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Vicar: Rev. Thomas Paul
A Lenten Message
Written by Neil Simon
As we start this new Lenten season, I would like to share (and expand) the message that I give to my Sunday School students every year:
The Great Lent is a journey that our Church forefathers have laid out for us; one based on liturgical precedence. If we examine the Bible, we would find three instances in which we see fasts for 40 days: Moses, Elijah, and Jesus. In each case, we see that the fast was a preparation for the Revelation of God. For Moses, his fast led to the reception of the Ten Commandments (Ex 34:28). For Elijah, his fast resulted in an audience with Yahweh (1 Kings 19:8). For Jesus, his fast led to the beginning of his Ministry. For us, the Great Lent leads to Easter, the ultimate Revelation of God; Jesus Christ's victory over sin and death through his Resurrection.
As we begin our journey for the next 40 days, I would like to emphasize two words: Faith and Transformation. Beyond being the first miracle of Jesus as he began his ministry, it is altogether appropriate that the Church has selected the Wedding in Cana as the Gospel reading to begin the Great Lent.
Jesus, his mother, and his disciples were invited to a wedding. When St. Mary realized that the party had ran out of wine, she informed Jesus, who responded that his hour had not yet come. Regardless, St. Mary informed the servants to do whatever Jesus said. As we all know, Jesus proceeded to turn water into wine. I have heard a number of sermons that point to this episode as a display of a child’s obedience to his mother. While this is certainly true, I would also argue that we see the trust of a mother in her child. It was the unwavering faith of St. Mary in her son that motivated her to instruct the servants, despite Jesus’ initial response. Studying the miracle itself, it is fairly straightforward to see the Transformation that took place. Jesus took something common, something rather ordinary and transformed it into something special, something extremely extraordinary.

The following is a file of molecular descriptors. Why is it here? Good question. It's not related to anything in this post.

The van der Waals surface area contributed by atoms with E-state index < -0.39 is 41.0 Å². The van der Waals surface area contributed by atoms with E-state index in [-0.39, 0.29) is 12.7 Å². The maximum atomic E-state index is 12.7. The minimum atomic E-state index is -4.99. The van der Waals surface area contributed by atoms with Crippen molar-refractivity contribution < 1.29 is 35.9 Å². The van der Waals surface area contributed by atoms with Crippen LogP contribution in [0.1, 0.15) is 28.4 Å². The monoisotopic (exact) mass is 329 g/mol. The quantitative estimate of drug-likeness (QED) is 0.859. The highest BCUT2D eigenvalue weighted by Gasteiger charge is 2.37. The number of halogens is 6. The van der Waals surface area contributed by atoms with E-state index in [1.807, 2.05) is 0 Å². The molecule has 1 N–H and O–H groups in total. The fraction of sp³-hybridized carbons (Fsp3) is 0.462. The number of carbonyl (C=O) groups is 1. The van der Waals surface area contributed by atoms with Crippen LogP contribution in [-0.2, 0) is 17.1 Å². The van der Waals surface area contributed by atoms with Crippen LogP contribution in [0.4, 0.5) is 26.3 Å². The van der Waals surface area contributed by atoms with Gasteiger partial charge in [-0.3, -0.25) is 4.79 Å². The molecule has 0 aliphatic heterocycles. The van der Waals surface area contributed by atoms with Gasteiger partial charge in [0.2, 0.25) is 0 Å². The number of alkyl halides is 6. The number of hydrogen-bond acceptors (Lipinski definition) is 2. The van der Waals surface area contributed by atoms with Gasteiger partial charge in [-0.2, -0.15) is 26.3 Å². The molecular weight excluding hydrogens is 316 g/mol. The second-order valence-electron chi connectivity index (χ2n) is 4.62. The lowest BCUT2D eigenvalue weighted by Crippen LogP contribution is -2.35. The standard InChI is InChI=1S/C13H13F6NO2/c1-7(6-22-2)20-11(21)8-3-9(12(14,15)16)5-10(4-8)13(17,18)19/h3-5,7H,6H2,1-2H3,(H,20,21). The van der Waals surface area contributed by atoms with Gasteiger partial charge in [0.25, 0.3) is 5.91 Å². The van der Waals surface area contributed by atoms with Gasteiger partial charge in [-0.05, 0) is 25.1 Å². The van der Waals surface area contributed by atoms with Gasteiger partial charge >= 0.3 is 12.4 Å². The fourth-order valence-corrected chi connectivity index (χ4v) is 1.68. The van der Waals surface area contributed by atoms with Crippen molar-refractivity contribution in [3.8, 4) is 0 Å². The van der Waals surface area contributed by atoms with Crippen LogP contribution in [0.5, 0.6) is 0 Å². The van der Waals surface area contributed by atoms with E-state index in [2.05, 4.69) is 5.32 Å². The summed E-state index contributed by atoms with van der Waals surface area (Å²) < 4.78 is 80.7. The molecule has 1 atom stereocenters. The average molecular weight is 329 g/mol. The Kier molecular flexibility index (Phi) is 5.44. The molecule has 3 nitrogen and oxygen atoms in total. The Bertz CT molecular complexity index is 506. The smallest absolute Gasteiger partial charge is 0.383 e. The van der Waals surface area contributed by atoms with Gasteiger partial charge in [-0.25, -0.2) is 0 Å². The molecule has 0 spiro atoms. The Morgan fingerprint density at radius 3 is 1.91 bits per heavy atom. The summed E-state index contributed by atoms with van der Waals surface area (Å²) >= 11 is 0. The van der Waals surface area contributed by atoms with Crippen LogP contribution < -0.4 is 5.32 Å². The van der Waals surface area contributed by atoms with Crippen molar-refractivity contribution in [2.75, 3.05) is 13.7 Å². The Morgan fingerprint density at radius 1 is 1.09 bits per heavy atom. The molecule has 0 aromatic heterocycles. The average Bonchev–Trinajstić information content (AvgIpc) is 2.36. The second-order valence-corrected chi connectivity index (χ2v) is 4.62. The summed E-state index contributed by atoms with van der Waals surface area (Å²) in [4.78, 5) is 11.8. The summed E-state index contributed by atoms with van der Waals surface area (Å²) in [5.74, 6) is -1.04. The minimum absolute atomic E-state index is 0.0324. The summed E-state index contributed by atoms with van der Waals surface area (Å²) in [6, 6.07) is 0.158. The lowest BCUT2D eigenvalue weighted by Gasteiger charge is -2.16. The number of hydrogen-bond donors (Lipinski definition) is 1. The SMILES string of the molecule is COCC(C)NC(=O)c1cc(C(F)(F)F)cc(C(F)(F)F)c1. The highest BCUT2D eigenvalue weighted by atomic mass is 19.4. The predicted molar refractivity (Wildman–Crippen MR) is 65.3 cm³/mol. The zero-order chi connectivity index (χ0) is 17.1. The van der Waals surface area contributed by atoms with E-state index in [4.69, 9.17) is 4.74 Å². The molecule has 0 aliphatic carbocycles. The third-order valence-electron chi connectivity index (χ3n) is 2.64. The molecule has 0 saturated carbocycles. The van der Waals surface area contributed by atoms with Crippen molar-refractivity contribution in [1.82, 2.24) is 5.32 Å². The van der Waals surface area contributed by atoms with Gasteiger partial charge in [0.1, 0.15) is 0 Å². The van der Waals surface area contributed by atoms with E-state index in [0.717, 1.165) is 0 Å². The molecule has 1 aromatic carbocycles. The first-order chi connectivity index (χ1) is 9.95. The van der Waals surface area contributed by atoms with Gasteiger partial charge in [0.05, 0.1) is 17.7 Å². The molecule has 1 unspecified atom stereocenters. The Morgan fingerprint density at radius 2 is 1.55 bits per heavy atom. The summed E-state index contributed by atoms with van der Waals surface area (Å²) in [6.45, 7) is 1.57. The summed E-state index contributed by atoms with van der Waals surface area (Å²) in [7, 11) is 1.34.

If you were to look at the Webster dictionary, you would find faith defined as “strong belief or trust in something or someone.” However, when I teach my students, I like to provide the following definition for faith: “Belief in the Irrational.” As we listen to the Gospel readings each week, we see the increasingly irrational things that are being requested of Jesus: to heal a leper, to heal a lame man, to heal a blind man, and to even raise the dead. However, it was the resolute faith of a mother, the determined faith of a man’s friends, or the dogged faith of a Canaanite woman that ultimately resulted in transformations beyond our imagination. An outcast of society that suffered from a dreaded skin disease was no long afflicted. A man that had been saddled to his bed was able to pick up his mattress and walk away. A man that had been blind since birth was given sight.
It is right that each and every one of us should follow the dietary restrictions that the Church has requested of us during this Lenten season. However, if all we do is focus on the foods that we cannot eat, we lose the purpose of the Great Lent. This is a tremendous journey that we are all partaking, one in which we seek to strengthen our faith in the One Triune God and one where we hope to transform into the children of God.